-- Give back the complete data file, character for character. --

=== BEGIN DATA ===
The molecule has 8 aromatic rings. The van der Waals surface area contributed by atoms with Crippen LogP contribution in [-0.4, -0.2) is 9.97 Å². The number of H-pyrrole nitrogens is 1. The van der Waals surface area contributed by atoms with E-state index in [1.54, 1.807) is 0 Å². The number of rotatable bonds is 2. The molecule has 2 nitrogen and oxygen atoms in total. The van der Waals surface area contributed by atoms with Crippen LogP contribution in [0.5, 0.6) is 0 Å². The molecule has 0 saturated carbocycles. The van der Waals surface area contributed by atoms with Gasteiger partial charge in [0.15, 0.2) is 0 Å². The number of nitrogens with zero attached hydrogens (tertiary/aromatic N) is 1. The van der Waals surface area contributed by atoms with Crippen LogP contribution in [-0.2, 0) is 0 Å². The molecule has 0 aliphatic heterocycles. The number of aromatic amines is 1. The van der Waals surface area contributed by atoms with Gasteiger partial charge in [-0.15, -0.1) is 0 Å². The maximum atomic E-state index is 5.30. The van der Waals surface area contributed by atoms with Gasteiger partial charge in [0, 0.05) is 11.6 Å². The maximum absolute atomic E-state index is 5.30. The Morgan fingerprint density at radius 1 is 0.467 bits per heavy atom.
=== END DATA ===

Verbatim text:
The molecule has 8 aromatic rings. The van der Waals surface area contributed by atoms with Crippen LogP contribution in [-0.4, -0.2) is 9.97 Å². The number of H-pyrrole nitrogens is 1. The van der Waals surface area contributed by atoms with E-state index in [1.54, 1.807) is 0 Å². The number of rotatable bonds is 2. The molecule has 2 nitrogen and oxygen atoms in total. The van der Waals surface area contributed by atoms with Crippen LogP contribution in [0.5, 0.6) is 0 Å². The molecule has 0 saturated carbocycles. The van der Waals surface area contributed by atoms with Gasteiger partial charge in [0.15, 0.2) is 0 Å². The number of nitrogens with zero attached hydrogens (tertiary/aromatic N) is 1. The van der Waals surface area contributed by atoms with Crippen LogP contribution in [-0.2, 0) is 0 Å². The molecule has 0 aliphatic heterocycles. The number of aromatic amines is 1. The van der Waals surface area contributed by atoms with Gasteiger partial charge in [-0.15, -0.1) is 0 Å². The maximum atomic E-state index is 5.30. The van der Waals surface area contributed by atoms with Gasteiger partial charge in [0, 0.05) is 11.6 Å². The maximum absolute atomic E-state index is 5.30. The Morgan fingerprint density at radius 1 is 0.467 bits per heavy atom.